Jack Ritchie: coroner condemns ‘woefully inadequate’ care for gambling addict | Gambling

A coroner has described as “woefully inadequate” the information and treatment available for a 24-year-old problem gambler who took his own life in Vietnam.

David Urpeth, the Sheffield coroner, on Friday delivered a narrative conclusion into the inquest of Jack Ritchie, a gambling addict who was teaching English in Hanoi.

His parents, Charles and Liz Ritchie, had tenaciously fought for an inquest that not only examined their son’s death but also state regulation of the gambling industry.

The coroner did not rule that any arm of the state had breached any duty to protect Ritchie’s life.

It is believed to be the first time article 2 of the Human Rights Act has been engaged in a case relating to suicide after gambling. That meant its scope included examining whether any arm of the state breached its duty to protect Ritchie’s right to life.

Engaging article 2 had been opposed by lawyers representing the government.

Urpeth said it was clear that Ritchie was addicted to gambling and that the availability of treatment and information on its dangers were, before his death in 2017, “woeful”. Things have improved but there was still “significantly more” that needed to be done.

The Ritchie family argued that gambling killed their son. “It was the long term root and the short term trigger of Jack’s death,” they said.

Urpeth said that was a step too far. Instead he said said it was “abundantly clear” that gambling contributed to Ritchie’s death.

Ritchie’s gambling problem began when he was a sixth former, betting small stakes at a betting shop on controversial fixed-odds betting terminals (FOBTs).

It escalated over time, with Ritchie gambling away money left to him by his grandmother,his student loan while studying history at Hull University and, while he was in Vietnam, his overdraft.

The parents also argued that the state failed in its duty of care to their son and wanted to hold the state to account for failing to regulate the gambling industry properly.

They said there were no public health warnings about the risk to life posed by gambling products. Their son, the inquest heard, was not diagnosed or offered treatment that linked his symptoms to a gambling disorder.

The couple set up a charity, Gambling With Lives, to support affected families and raise awareness of the dangers gambling brings. The campaign says “very normal, bright, popular and happy young folk” are killing themselves and “gambling was their only problem.”

Ritchie was described by his father as “big in physique and in personality … big in heart and in spirit”.

Witnesses at the inquestincluded Sarah Gardner, the deputy chief executive of the Gambling Commission. It was put to her that action in addressing gambling-related suicide had been disappointing. “I wouldn’t disagree with that,” she said.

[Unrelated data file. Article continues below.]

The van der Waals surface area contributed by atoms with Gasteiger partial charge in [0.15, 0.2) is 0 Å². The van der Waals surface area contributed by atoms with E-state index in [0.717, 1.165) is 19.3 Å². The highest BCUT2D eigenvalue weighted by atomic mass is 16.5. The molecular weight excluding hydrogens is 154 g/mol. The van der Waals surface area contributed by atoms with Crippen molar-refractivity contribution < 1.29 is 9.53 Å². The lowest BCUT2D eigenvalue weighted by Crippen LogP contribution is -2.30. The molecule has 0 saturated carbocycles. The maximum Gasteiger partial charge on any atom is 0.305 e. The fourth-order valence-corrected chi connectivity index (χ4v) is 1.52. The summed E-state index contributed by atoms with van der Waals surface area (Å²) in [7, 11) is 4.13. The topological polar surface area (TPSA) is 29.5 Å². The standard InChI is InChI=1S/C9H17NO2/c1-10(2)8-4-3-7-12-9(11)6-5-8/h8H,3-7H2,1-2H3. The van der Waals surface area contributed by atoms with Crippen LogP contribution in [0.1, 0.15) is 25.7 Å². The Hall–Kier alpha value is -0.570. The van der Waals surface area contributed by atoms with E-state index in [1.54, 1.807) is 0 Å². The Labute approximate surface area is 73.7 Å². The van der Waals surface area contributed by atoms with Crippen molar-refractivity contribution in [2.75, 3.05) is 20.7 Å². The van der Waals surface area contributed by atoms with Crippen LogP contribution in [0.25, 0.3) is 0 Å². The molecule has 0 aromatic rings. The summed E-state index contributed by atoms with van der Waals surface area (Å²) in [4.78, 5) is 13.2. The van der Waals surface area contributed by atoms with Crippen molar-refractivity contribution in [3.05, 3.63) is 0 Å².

Another witness was Jonathan Marron, a senior civil servant at the Department of Health and Social Care, who said: “I don’t think there’s any dispute that there’s an association between gambling and suicide.”

As his session finished, Marron, the director general for the Office for Health Improvement and Disparities, choked back tears as he acknowledged the trauma Jack’s parents had been through.

He was the father of a teenage daughter, he said. “It’s clear that the work you have done has had a significant role in changing the focus of this issue.”

Everything changed for Ritchie, the inquest heard, when he won £1,000 in less than 30 seconds. From then on it was about chasing his losses and waiting for the big win.

Ritchie killed himself in Hanoi in November 2017. Forensic evidence presented to the inquest showed he was a regular visitor to the BetVictor online gambling website in the days leading up to his death.

His father told the inquest he had spoken to Jack’s friends. “They had all known that Jack gambled, but no one had understood the nature of the addiction,” he said.

“No one had thought that his life might be in danger. So many of them said if he had been taking hard drugs they would have spoken to him. They would have warned him. They would have spoken to us.

“But, actually, all they had seen was their brilliant friend being the same as he had always been – an enormous personality that they looked forward to meeting up with and having a laugh.”

In the UK and Ireland, Samaritans can be contacted on 116 123 or by emailing jo@samaritans.org or jo@samaritans.ie. In the US, the National Suicide Prevention Lifeline is 1-800-273-8255. In Australia, the crisis support service Lifeline is 13 11 14. Other international helplines can be found at befrienders.org.

Author: wpadmin

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